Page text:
Full service focus

Recent years have shown a clear trend towards strong industry focus in the M&A market. This is particularly true for private equity investments. In 2006, more than 20 percent of all transactions worldwide occurred in the industrials and chemicals sector, followed by consumer goods (15 percent), TMT (13 percent) and financial services (12 percent) (by value; source: mergermarket). As regards buyouts by financial investors, the TMT sector leads the list (17 percent), followed by industrials and chemicals (14 percent), consumer goods (9 percent) and business services (8 percent) (by value; source: mergermarket).

These figures appear to indicate that certain financial investors concentrate on certain industries, but in fact this is not the case. While early-stage venture capital financiers and certain buyout funds tend to focus their investments on specific industry sectors (e.g. IT and life sciences the former, media the latter), the majority of buyout funds – for reasons of diversification – bid for targets opportunistically and, thus, cover several (if not all) business sectors. There are some private equity houses that tend to channel most of their investments into a limited number of industries such as media, though this may encompass diverse targets such as print media, broadcasting networks and cable companies – but most financial investors do not want to limit their investment opportunities to a single sector.

Nevertheless, independent of the concentration or diversification of the investment portfolio, a wellfounded know-how of the target industry will be indispensable to a successful investment. Such sector-specific knowledge may not – particularly in times of demanding deal timetables – be covered by the core team of an investor (on the sell as well as the buy side) even if such an investor has a certain industry focus and experience. The core team will need to concentrate on the economic factors of each single investment and in particular on deal management. It is thus logical and efficient that financial investors have moved to employing industry experts on a deal-by-deal basis and engaging business consultants and advisors with specific industry know-how.

In this context, it pays to note that some heavily regulated industries such as infrastructure, telecommunications and media offer secure and stable cash flows which make them particularly attractive for financial investors. Sometimes it is not despite regulation but because of it that some assets attract investor interest, including the interest of debt financiers.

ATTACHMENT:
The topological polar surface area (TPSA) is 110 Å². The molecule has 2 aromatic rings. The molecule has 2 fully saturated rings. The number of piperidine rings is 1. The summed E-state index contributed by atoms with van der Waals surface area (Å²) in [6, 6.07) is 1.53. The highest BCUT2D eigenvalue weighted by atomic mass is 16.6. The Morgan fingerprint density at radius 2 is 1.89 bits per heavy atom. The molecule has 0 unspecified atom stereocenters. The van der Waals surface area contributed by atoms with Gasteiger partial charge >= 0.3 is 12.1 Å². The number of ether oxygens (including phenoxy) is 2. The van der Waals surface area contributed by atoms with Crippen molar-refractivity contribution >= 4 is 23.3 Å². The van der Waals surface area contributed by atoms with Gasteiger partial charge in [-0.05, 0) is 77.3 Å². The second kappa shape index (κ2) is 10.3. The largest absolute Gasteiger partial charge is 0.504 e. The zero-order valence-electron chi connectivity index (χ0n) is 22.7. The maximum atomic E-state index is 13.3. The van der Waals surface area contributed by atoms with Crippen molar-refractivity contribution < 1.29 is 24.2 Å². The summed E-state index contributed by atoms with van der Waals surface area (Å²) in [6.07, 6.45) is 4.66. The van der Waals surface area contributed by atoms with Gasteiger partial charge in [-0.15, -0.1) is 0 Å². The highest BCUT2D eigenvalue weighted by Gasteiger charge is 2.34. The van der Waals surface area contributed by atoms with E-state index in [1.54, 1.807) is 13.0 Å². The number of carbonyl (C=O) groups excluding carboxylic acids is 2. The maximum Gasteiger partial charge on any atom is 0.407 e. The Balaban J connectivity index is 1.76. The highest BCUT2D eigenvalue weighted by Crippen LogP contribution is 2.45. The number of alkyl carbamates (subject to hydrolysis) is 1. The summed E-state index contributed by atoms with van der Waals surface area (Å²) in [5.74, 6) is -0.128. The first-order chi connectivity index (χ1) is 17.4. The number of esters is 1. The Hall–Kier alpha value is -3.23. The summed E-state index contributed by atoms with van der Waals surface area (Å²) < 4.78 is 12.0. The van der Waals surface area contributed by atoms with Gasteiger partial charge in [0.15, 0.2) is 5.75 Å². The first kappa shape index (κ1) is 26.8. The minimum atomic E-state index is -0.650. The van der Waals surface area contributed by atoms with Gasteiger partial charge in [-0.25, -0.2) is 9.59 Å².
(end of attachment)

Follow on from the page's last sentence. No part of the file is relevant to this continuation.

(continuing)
Regarding legal advisers (being the only species of adviser the authors may credibly write about), the question at stake is whether to choose a boutique law firm – the internal structure and size of which will be similar to those of the financial investor itself – or a “full-service” firm, i.e., a law firm offering legal expertise in every investment-relevant legal area in different countries as well as industry sectors, but of a size much larger than the investor itself.

It goes without saying (but we say it nevertheless) that it is paramount to select a law firm with broad private equity expertise. Today's auction processes are too fast and demanding to allow for a learning curve on the part of the advisers. When conducting a due diligence exercise and negotiating the transaction documents, everyone needs to focus on the important issues and cannot spend time on those aspects which the market does not permit. For example, a mark-up of an SPA which inserts lots of business warranties where the seller has offered none will, in a competitive process, not be taken seriously. In this context, it pays to note that while the professionals at the private equity house are, of course, experienced deal experts, the lawyers who have advised several different bidders on private equity transactions in the past have, in all likelihood, acted on many more deals than the principals. As regards current market practice, the lawyers may be a better source of information than the private equity professionals.

When conducting a due diligence exercise and negotiating the transaction documents, everyone needs to focus on the important issues and cannot spend time on those aspects which the market does not permit

While the size and structure of a boutique firm may – at first glance – be preferable for the buyout fund with respect to co-operation and communication, the fund may end up having to employ two boutique law firms: one with a well-founded M&A expertise and another with specific know-how of the target industry. Only on rare occasions will an M&A boutique be able to offer cutting-edge sector expertise. In any event, engaging boutique law firms might entail having to replace them for the next investment depending on the respective target industry.

On the other hand, a financial investor may feel reluctant to employ one of the large international law firms fearing (rightly or wrongly) impersonal service, inefficiency of communication in large deal teams and having to indirectly finance services not relevant to the investor in question.